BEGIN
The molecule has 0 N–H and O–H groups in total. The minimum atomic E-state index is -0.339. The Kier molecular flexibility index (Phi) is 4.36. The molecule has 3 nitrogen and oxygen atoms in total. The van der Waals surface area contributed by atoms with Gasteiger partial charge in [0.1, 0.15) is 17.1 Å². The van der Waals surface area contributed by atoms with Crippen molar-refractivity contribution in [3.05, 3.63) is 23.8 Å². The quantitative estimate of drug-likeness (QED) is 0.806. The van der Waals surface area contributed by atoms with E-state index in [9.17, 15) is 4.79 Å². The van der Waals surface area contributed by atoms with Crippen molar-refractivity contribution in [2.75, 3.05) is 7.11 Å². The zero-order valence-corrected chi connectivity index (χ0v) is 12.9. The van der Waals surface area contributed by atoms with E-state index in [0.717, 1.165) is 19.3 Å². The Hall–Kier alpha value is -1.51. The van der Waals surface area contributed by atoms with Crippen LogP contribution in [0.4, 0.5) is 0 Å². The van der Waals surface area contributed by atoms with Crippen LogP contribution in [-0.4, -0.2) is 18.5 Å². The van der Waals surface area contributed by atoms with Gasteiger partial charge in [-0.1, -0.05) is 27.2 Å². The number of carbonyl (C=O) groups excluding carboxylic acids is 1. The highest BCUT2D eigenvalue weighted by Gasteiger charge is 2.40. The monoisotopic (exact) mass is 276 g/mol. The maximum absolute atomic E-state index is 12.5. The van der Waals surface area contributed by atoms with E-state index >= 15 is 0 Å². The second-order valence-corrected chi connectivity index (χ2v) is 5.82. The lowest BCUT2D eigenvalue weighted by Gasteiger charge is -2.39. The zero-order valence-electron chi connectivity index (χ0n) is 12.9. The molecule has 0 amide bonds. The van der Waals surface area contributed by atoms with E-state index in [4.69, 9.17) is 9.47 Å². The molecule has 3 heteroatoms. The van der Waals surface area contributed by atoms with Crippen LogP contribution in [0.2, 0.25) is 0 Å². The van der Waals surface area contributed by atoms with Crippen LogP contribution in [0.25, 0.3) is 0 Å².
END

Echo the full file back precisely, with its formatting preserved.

The molecule has 0 N–H and O–H groups in total. The minimum atomic E-state index is -0.339. The Kier molecular flexibility index (Phi) is 4.36. The molecule has 3 nitrogen and oxygen atoms in total. The van der Waals surface area contributed by atoms with Gasteiger partial charge in [0.1, 0.15) is 17.1 Å². The van der Waals surface area contributed by atoms with Crippen molar-refractivity contribution in [3.05, 3.63) is 23.8 Å². The quantitative estimate of drug-likeness (QED) is 0.806. The van der Waals surface area contributed by atoms with E-state index in [9.17, 15) is 4.79 Å². The van der Waals surface area contributed by atoms with Crippen molar-refractivity contribution in [2.75, 3.05) is 7.11 Å². The zero-order valence-corrected chi connectivity index (χ0v) is 12.9. The van der Waals surface area contributed by atoms with E-state index in [0.717, 1.165) is 19.3 Å². The Hall–Kier alpha value is -1.51. The van der Waals surface area contributed by atoms with Crippen LogP contribution in [0.4, 0.5) is 0 Å². The van der Waals surface area contributed by atoms with Crippen LogP contribution in [-0.4, -0.2) is 18.5 Å². The van der Waals surface area contributed by atoms with Gasteiger partial charge in [-0.1, -0.05) is 27.2 Å². The number of carbonyl (C=O) groups excluding carboxylic acids is 1. The highest BCUT2D eigenvalue weighted by Gasteiger charge is 2.40. The monoisotopic (exact) mass is 276 g/mol. The maximum absolute atomic E-state index is 12.5. The van der Waals surface area contributed by atoms with E-state index >= 15 is 0 Å². The second-order valence-corrected chi connectivity index (χ2v) is 5.82. The lowest BCUT2D eigenvalue weighted by Gasteiger charge is -2.39. The zero-order valence-electron chi connectivity index (χ0n) is 12.9. The molecule has 0 amide bonds. The van der Waals surface area contributed by atoms with E-state index in [4.69, 9.17) is 9.47 Å². The molecule has 3 heteroatoms. The van der Waals surface area contributed by atoms with Crippen LogP contribution in [0.2, 0.25) is 0 Å². The van der Waals surface area contributed by atoms with Crippen LogP contribution in [0.25, 0.3) is 0 Å².